Cholesterol is equally important for vitamins – and vice versa. Vitamin D, for example, consists of cholesterol and is responsible for the construction and strengthening of the bones.3 Vitamin C, in contrast, induces the production of cortisol, which takes place in the adrenal glands.
So: cholesterol is present at a great many different ‘building sites’ in the body. Yet it is supposedly so dangerous that we need pills to lower our cholesterol levels.
In 1908, Russian scientist Alexander Ignatovski decided to investigate the causes of arteriosclerosis. Over the course of his research, he mixed human brains and egg – both very high in cholesterol – into a paste, and fed it to some rabbits. Of course, the animals died soon afterwards. When Ignatovski examined the dead rabbits, he discovered heavy cholesterol deposits in their blood vessels: ergo, those consuming large amounts of cholesterol through their food will end up with deposits in their blood vessels.
In the 1950s, the American scientist Ancel Keys returned to this hypothesis. He analysed the nutritional data from six randomly chosen countries, and was able to demonstrate a link between fat-rich food and death due to heart complications. The fact that he ignored data from 16 other countries rightfully attracted plenty of criticism. He was accused of only selecting countries where the data backed up his hypothesis. Later on, Keys was to produce the so-called Seven Countries Study, where he once again ‘proved’ that fats and cholesterol are responsible for coronary heart disease (CHD)4 . However, if Keys had used seven different countries for this new study, the results would have been the exact opposite: to wit, a fat-rich diet is actually healthy, and can lower the risk of CHD. You know what they say – never trust a statistic that you didn’t make up yourself.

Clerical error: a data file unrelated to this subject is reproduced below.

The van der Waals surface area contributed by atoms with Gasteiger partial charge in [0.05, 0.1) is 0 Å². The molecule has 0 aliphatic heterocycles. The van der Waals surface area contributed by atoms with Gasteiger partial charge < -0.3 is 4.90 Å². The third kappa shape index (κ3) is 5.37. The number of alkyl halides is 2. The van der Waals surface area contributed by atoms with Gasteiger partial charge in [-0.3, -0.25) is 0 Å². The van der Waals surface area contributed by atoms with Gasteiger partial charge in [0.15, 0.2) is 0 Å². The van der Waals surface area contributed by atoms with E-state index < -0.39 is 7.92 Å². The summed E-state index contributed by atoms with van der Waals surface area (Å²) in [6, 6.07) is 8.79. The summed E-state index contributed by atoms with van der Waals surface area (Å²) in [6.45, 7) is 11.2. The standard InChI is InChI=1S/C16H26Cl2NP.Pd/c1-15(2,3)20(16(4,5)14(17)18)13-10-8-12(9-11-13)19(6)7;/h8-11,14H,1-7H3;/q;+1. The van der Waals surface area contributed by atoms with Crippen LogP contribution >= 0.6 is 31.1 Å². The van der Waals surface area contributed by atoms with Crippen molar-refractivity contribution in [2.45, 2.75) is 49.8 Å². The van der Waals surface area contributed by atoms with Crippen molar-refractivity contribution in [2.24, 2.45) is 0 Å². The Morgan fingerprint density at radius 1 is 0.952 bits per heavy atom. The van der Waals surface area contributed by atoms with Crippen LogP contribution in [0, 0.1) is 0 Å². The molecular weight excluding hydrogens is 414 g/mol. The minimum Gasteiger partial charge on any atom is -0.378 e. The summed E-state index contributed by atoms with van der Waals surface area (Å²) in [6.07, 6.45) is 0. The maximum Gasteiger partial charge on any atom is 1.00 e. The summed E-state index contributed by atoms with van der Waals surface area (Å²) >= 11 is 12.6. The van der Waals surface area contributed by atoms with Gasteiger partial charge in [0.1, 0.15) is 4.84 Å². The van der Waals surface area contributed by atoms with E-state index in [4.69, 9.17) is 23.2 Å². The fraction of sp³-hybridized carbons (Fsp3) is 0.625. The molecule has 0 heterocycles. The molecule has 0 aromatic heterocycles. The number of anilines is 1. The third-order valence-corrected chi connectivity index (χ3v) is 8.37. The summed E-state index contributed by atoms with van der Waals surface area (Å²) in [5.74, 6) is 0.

Here are a few examples that Keys rather sensibly kept quiet: if you were to compare West Germany (as it then was), whose population ate about as much fat as the Finns, with the Swiss and Dutch, who consumed rather more fat, it would be apparent that CHD mortality was three times higher in Finland than in the other three countries. If you compared the figures for Canada, Australia and America with those for Norway and Sweden, it would be clear that the risk of CHD in the English-speaking countries was three times higher than in the Scandinavian ones – four times higher for the Americans. And if you compared the data for all 22 countries, it would be impos-sible to find a link between fat, cholesterol, and heart disease.
Professor John Yudkin from the University of London even proved that animal fats have a lesser effect on cholesterol levels than other fats. Along with the nutritional aspect, Yudkin also investigated the link between CHD and affluence. Decades ago, he discovered that owners of TVs and radios run the greatest risk of CHD mortality, closely followed by car owners.